By Tim Mullahy
There was a time when administrators had complete control over what their users did, and how those users accessed corporate resources. Seems like another world, doesn’t it? The advent of mobile devices brought with it an era of Shadow IT - a new paradigm where control became decentralized from the IT department, and it was the user, not the administrator, who dictates how things work.
I’d like to think most businesses have adapted to this new way of doing things - at least, more or less. They understand that ease of use for employees is every bit as important as protecting their data. And they take the necessary steps to do so.
Unfortunately, reality has a way of throwing my idealism back in my face.
Fact is, most businesses aren’t anywhere near as secure as their decision-makers believe. Nowhere is this more evident than with file storage. By and large, sensitive documents seem to be neglected by most businesses. The spate of breaches we’ve seen over the past few years (Panama Papers largest among them) is ample evidence of that.
Honestly? That needs to change. Within your own organization, that change starts with you.
Here’s a framework for you to get started:
- Understand where your sensitive data is stored, and who has access to it. Log and monitor everything. The more attention you pay to your important files, the better your chances of responding if and when a breach occurs.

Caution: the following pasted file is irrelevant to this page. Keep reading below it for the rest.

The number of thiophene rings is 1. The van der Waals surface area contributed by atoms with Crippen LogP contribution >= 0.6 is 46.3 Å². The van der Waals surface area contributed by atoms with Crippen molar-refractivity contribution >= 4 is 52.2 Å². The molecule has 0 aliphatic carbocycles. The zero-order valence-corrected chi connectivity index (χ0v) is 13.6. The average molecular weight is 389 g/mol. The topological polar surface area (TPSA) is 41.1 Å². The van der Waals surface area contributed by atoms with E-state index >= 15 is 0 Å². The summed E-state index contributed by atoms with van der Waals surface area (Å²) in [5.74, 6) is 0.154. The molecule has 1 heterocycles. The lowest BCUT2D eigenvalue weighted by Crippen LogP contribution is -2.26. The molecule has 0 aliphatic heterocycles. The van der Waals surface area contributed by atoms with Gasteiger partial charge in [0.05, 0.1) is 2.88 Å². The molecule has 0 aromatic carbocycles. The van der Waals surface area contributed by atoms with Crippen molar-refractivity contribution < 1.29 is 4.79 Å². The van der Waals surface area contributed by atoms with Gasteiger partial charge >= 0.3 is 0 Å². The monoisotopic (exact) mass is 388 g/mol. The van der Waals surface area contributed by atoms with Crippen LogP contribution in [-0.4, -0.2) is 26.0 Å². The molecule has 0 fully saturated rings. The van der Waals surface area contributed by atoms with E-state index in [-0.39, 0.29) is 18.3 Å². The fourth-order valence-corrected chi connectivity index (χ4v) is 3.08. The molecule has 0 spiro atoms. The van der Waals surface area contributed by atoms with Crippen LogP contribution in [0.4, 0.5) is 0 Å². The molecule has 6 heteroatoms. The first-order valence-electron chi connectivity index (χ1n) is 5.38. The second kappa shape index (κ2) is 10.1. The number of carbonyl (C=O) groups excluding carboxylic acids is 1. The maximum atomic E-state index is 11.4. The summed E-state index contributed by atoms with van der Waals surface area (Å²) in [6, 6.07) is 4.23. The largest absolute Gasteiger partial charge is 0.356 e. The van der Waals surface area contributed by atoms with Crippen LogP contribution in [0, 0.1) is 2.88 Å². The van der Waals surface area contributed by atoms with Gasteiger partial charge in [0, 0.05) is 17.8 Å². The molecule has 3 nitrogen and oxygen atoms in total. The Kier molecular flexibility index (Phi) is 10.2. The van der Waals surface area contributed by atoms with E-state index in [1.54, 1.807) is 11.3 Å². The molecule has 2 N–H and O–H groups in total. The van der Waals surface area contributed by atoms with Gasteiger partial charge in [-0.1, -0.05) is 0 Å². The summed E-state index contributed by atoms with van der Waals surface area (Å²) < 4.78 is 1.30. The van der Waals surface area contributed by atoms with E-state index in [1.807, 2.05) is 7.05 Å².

- Enforce strict access controls - only the people who need to use a particular repository should be able to see it. Broad access rights make it easy for an unauthorized party to sneak in and take whatever they want.
- The User Groups feature is critical. You also need to change SharePoint’s default permissions, and learn how the Limited Access feature works.
- Consider installing a third-party DRM solution that allows your IT department to maintain control of files that are removed from the repository. The big issue with SharePoint, after all, is that you lose control of a document once it’s removed - and people will remove them, because that makes working easier.
- I feel like a broken record for saying this, but...educate your employees. Teach them what a spear phishing scam is, go over best practices for protecting sensitive information, and ensure they know your company’s policies regarding file access.
- Encrypt and index everything wherever possible.
- Understand that file security isn’t just about the files. You need to make sure every endpoint within your organization is secure, as well.
There was a time when administrators had total control over IT infrastructure - and by association, security. That time is far behind us. In order to protect corporate data in the modern world, a different approach is necessary. You need to learn to work with your users, and place a premium on convenience just as on security.
Because if you don’t, your users will just find a workaround.
About Tim Mullahy
Tim Mullahy is the General Manager at Liberty Center One, a new breed of data center located in Royal Oak, MI.